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How To Look After Your Mental Health When Socially Distancing

The closure of schools and cancellation of exams combined with social distancing can throw your whole word upside down. At times like theses it’s even more important than usual to look after your mental health and wellbeing. Here's 9 ways to establish a routine and keep your mind and body healthy.

Keep A Consistent Routine

As you don’t have to wake up early for school/work every day it’s easy to fall into bad sleeping patterns and lounge around the house all day. While this is fun at first, the lack of structure can have a negative impact on your mental health.

Try to create a daily routine. This could be waking up at the same time you do for school, eating breakfast, and getting changed out of your pjs to start the day.

While exams have been cancelled you may still have coursework and revision to do. Try to create set working and set relaxing zones in your house. Getting out of bed and sitting at a desk will do wonders for your productivity. Having set spaces will help you to relax and switch off after a day of working.

Keep In Touch

Just because you're physically distancing it doesn't mean you have to socially distance from your friends. The current situation will mean that a lot of your regular social activities are cancelled. Loneliness can impact your mental health so it’s important to keep in touch with your friends and family.

Make plans to keep in touch with people you’d normally see in person - a phone call or a video chat can work wonders for lifting your mood. Apps like Skype and Houseparty make keeping in contact with all of your friends extremely easy, if you can't go out to dinner with your friends you could all eat dinner together online.

There are lots of other ways to keep in touch with friends and family members, from regular phone calls, to playing online games, to streaming films together. You could even send your friends cards and letters with apps like Touch Note app which turns your photos into postcards that you can send directly to your friends, you could also use MoonPig or Funky Pigeon.

Check out University Finder's five favourite ways to stay socially connected while physically distancing.

Learn Something New

Now’s the perfect time to learn a new skill and challenge yourself. Websites such as SkillsShare and Brit+Co, and universities such as Harvard and Yale offer FREE classes in thousands of areas – from brushing up on GCSE French to learning Tik Tok dances to baking cakes to learning another language, the possibilities are endless.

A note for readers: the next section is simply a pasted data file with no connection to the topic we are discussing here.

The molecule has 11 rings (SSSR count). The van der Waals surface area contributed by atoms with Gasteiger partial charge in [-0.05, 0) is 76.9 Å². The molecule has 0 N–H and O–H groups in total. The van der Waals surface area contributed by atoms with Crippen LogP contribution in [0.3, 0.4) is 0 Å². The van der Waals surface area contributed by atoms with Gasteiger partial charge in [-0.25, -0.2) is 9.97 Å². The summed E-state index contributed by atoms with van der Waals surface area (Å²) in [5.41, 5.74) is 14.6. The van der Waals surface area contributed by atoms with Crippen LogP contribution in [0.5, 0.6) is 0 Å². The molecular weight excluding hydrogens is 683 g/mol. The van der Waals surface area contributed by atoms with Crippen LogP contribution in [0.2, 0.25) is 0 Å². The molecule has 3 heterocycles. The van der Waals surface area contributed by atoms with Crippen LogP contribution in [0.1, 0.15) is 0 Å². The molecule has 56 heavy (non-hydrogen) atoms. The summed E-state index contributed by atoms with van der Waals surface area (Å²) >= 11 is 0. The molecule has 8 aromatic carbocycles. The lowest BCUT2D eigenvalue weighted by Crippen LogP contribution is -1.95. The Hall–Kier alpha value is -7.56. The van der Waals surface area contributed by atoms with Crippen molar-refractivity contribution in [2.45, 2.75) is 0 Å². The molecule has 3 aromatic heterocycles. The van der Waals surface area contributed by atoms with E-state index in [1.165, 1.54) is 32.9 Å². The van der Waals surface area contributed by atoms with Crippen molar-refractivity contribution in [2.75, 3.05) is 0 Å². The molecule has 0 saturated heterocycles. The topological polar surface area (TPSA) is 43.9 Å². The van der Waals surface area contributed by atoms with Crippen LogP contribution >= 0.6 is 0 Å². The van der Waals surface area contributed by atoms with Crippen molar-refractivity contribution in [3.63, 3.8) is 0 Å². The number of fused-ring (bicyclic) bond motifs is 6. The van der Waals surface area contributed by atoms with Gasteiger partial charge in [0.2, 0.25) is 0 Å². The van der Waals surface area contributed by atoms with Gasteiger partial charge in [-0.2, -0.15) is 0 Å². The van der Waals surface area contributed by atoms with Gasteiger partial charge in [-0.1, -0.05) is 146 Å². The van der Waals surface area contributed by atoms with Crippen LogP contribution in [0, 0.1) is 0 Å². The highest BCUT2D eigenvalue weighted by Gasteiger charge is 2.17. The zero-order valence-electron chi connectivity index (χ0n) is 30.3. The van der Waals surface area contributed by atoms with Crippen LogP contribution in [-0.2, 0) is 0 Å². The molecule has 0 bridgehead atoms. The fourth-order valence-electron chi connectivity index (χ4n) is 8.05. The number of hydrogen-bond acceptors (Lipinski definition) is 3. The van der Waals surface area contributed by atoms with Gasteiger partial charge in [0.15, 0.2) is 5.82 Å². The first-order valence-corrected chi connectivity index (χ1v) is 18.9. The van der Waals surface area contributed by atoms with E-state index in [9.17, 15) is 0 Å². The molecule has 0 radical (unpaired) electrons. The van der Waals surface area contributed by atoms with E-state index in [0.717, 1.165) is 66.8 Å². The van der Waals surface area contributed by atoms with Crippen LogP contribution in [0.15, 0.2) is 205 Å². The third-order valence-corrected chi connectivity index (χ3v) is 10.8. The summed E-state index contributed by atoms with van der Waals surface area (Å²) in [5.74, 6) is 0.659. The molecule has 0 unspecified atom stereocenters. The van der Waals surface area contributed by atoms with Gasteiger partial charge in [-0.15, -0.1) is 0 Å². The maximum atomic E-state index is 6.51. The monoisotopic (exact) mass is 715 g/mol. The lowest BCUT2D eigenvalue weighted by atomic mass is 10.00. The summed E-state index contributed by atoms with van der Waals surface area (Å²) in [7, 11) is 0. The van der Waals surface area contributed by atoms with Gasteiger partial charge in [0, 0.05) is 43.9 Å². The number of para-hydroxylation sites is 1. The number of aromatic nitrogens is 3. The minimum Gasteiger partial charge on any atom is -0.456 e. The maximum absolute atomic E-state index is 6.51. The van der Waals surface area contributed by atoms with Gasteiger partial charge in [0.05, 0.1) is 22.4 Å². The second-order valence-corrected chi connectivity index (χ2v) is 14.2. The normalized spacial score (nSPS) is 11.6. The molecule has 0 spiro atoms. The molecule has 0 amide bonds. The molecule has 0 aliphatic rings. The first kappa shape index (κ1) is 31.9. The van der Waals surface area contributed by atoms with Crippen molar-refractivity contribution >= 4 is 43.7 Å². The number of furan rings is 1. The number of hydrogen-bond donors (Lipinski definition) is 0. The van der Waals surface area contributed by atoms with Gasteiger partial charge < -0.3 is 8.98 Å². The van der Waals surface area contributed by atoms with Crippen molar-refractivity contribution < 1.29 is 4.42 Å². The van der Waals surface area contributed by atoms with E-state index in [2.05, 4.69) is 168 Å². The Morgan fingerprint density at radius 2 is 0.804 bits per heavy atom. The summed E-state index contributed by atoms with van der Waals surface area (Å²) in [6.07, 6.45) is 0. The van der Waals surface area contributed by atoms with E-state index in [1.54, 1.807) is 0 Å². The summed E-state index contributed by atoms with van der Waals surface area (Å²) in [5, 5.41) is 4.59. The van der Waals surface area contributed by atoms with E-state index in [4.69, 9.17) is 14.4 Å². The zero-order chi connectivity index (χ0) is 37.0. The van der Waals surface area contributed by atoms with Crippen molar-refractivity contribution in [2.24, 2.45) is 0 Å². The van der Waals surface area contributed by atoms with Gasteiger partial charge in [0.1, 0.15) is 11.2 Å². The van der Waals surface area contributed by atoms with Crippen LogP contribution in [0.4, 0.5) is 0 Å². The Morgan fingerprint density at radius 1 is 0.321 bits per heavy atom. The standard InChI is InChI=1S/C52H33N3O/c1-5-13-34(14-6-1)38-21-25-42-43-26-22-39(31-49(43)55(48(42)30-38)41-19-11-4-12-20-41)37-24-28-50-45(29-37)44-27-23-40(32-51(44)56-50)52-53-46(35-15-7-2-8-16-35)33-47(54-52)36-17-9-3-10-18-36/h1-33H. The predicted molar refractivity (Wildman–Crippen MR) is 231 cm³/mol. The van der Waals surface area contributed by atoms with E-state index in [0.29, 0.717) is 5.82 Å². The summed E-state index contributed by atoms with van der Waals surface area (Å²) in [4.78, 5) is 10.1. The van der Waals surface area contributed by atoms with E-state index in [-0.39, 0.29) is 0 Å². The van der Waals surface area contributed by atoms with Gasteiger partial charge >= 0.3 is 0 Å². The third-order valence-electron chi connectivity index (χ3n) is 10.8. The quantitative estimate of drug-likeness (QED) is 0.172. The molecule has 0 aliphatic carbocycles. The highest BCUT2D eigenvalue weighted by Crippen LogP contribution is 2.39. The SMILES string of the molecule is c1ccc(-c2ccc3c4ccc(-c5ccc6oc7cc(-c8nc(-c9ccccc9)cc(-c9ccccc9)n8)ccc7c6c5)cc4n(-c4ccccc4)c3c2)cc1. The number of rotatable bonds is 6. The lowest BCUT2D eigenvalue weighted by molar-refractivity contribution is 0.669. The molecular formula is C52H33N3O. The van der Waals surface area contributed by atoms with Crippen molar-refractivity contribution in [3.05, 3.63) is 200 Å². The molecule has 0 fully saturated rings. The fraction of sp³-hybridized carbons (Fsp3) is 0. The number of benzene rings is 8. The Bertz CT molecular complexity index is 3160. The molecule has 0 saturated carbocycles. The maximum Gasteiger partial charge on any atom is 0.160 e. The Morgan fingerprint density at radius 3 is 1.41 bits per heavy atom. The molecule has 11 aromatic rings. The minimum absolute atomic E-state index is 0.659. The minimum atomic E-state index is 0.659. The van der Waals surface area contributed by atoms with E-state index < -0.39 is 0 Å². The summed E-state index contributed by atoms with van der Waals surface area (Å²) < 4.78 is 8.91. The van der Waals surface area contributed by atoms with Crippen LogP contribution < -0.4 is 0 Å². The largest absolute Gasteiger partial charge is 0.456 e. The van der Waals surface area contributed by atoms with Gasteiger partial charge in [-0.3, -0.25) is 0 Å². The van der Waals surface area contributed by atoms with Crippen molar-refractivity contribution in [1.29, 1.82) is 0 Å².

Catch Up

There’s probably lots of things you’ve been meaning to do but haven’t got round to it yet. From basic chores to books to read to TV shows to watch to albums to stream to games to play to podcasts to listen to, now’s the time to do it. Now could be a good time to take a trip down memory lane and organize all of the photos on your phone/physical photos, have spring clean or organise your room.

Get Outside

If you can try to get outside (and practice social distancing). There is a direct link between mental health and getting outside, it helps improve your mood, reduces feelings of stress and relaxes and reenergize you. While parks are still open take a break from being at home and go for a walk, run or cycle. If you can't get outside make sure to open the windows in your house every day to let in the fresh air.

Get Active

Exercising regularly reduces anxiety and stress and can help you think more clearly. In light of the coronaviruses companies are putting free workouts online that you can do alone or with your family members. There are thousands of activities and moves you can do to workout at home without needing any equipment. Some YouTube channels stream live workouts so you can work out with people from around the country in the same situation as you. You could even set up group exercise classes with your friends on Skype.

Get Cultured

With museums and galleries closed you can still explore them from the comfort of your sofa. From the Palace of Versailles to the Smithsonian National Museum of Natural History to the National Gallery to the British Museum and more. You can also find more tours of museums and galleries from around the world on Google Arts & Culture.

There are lots of live concerts taking place such as Together At Home, a series of virtual music events launched by the World Health Organization, Global Citizen and feature artists such as John Legend, Hozier, Niall Horan, Charlie Puth, and Chris Martin, performing live from their homes to people all around the world.

Keep Updated

While it's good to keep up with the latest global developements, watching the news nonstop can build feelings of panic and despair. It's easy to go down a rabbit hole and focus on the negatives, but there are lots of positive things happening in the world that aren't getting as much coverage as they should now. Set yourself time limits for checking the news about the coronavirus, and make sure you spend time reading your favourite magazines, watching your favourite youtubers, and visiting positive websites to take your mind off things. There are millions of websites you could be reading instead of coronavirus updates, for example, lots of zoos and aquariums have set up live streams so people can watch the different animals to distract themselves!

Get Help

If you’re feeling anxious and worried about the coronavirus, or feel isolated, know that it's completely normal, and there are lots of resources available to you. Try talking to your friends and family members, they're all going through the same thing as you, so they understand how you feel. If you need someone to talk to Samaritans and NightLine offer free confidential listening services over the phone and on instant messenger.

Posted in COVID-19, UCAS & Application on Mar 25, 2020 by

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